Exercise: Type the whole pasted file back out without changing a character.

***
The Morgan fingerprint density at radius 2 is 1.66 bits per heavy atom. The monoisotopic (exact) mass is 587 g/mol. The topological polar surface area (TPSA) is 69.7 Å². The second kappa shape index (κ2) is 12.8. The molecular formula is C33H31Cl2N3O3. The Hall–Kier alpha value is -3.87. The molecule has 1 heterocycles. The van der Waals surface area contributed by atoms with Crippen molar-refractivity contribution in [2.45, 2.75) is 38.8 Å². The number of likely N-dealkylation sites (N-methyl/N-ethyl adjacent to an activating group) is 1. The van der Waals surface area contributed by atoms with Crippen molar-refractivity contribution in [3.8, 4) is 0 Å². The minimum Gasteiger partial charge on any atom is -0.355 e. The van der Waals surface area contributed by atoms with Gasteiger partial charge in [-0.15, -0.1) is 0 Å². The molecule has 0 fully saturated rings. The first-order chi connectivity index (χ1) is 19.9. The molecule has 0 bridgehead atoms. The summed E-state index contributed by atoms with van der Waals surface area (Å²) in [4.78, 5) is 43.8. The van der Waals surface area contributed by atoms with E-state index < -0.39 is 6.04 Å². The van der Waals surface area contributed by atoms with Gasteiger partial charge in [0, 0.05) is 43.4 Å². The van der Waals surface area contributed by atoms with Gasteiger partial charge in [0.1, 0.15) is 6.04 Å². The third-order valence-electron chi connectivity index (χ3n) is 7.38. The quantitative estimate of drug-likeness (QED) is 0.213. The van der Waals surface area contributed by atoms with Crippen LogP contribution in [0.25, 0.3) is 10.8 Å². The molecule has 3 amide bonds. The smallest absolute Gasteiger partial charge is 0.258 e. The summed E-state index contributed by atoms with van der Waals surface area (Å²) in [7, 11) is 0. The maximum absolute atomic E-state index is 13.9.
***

The Morgan fingerprint density at radius 2 is 1.66 bits per heavy atom. The monoisotopic (exact) mass is 587 g/mol. The topological polar surface area (TPSA) is 69.7 Å². The second kappa shape index (κ2) is 12.8. The molecular formula is C33H31Cl2N3O3. The Hall–Kier alpha value is -3.87. The molecule has 1 heterocycles. The van der Waals surface area contributed by atoms with Crippen molar-refractivity contribution in [2.45, 2.75) is 38.8 Å². The number of likely N-dealkylation sites (N-methyl/N-ethyl adjacent to an activating group) is 1. The van der Waals surface area contributed by atoms with Crippen molar-refractivity contribution in [3.8, 4) is 0 Å². The minimum Gasteiger partial charge on any atom is -0.355 e. The van der Waals surface area contributed by atoms with Gasteiger partial charge in [-0.15, -0.1) is 0 Å². The molecule has 0 fully saturated rings. The first-order chi connectivity index (χ1) is 19.9. The molecule has 0 bridgehead atoms. The summed E-state index contributed by atoms with van der Waals surface area (Å²) in [4.78, 5) is 43.8. The van der Waals surface area contributed by atoms with E-state index < -0.39 is 6.04 Å². The van der Waals surface area contributed by atoms with Gasteiger partial charge in [0, 0.05) is 43.4 Å². The van der Waals surface area contributed by atoms with Gasteiger partial charge in [0.1, 0.15) is 6.04 Å². The third-order valence-electron chi connectivity index (χ3n) is 7.38. The quantitative estimate of drug-likeness (QED) is 0.213. The van der Waals surface area contributed by atoms with Crippen LogP contribution in [0.25, 0.3) is 10.8 Å². The molecule has 3 amide bonds. The smallest absolute Gasteiger partial charge is 0.258 e. The summed E-state index contributed by atoms with van der Waals surface area (Å²) in [7, 11) is 0. The maximum absolute atomic E-state index is 13.9.